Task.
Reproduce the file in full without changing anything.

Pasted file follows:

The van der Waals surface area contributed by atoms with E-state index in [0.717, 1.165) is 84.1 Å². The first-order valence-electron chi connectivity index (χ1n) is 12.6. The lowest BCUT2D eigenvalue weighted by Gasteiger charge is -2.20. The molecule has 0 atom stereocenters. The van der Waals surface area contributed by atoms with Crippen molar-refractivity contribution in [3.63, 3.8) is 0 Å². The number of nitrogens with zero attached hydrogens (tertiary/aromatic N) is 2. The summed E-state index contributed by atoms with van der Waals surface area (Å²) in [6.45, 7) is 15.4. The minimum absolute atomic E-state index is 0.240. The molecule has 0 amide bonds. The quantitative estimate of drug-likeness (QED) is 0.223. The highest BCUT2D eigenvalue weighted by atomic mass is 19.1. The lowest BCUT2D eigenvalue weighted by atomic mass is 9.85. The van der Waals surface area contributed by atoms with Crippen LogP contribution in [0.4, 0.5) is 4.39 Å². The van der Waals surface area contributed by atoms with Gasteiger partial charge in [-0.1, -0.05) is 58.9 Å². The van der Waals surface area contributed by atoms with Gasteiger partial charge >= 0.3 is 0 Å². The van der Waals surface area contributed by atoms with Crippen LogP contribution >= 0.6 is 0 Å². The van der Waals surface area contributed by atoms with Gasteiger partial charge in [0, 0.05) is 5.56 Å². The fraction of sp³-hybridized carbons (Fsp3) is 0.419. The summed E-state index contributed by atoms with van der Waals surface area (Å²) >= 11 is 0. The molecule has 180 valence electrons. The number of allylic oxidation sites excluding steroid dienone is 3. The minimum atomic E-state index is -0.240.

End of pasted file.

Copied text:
The van der Waals surface area contributed by atoms with E-state index in [0.717, 1.165) is 84.1 Å². The first-order valence-electron chi connectivity index (χ1n) is 12.6. The lowest BCUT2D eigenvalue weighted by Gasteiger charge is -2.20. The molecule has 0 atom stereocenters. The van der Waals surface area contributed by atoms with Crippen molar-refractivity contribution in [3.63, 3.8) is 0 Å². The number of nitrogens with zero attached hydrogens (tertiary/aromatic N) is 2. The summed E-state index contributed by atoms with van der Waals surface area (Å²) in [6.45, 7) is 15.4. The minimum absolute atomic E-state index is 0.240. The molecule has 0 amide bonds. The quantitative estimate of drug-likeness (QED) is 0.223. The highest BCUT2D eigenvalue weighted by atomic mass is 19.1. The lowest BCUT2D eigenvalue weighted by atomic mass is 9.85. The van der Waals surface area contributed by atoms with Crippen LogP contribution in [0.4, 0.5) is 4.39 Å². The van der Waals surface area contributed by atoms with Gasteiger partial charge in [-0.1, -0.05) is 58.9 Å². The van der Waals surface area contributed by atoms with Gasteiger partial charge >= 0.3 is 0 Å². The van der Waals surface area contributed by atoms with Crippen LogP contribution >= 0.6 is 0 Å². The van der Waals surface area contributed by atoms with Gasteiger partial charge in [0, 0.05) is 5.56 Å². The fraction of sp³-hybridized carbons (Fsp3) is 0.419. The summed E-state index contributed by atoms with van der Waals surface area (Å²) >= 11 is 0. The molecule has 180 valence electrons. The number of allylic oxidation sites excluding steroid dienone is 3. The minimum atomic E-state index is -0.240.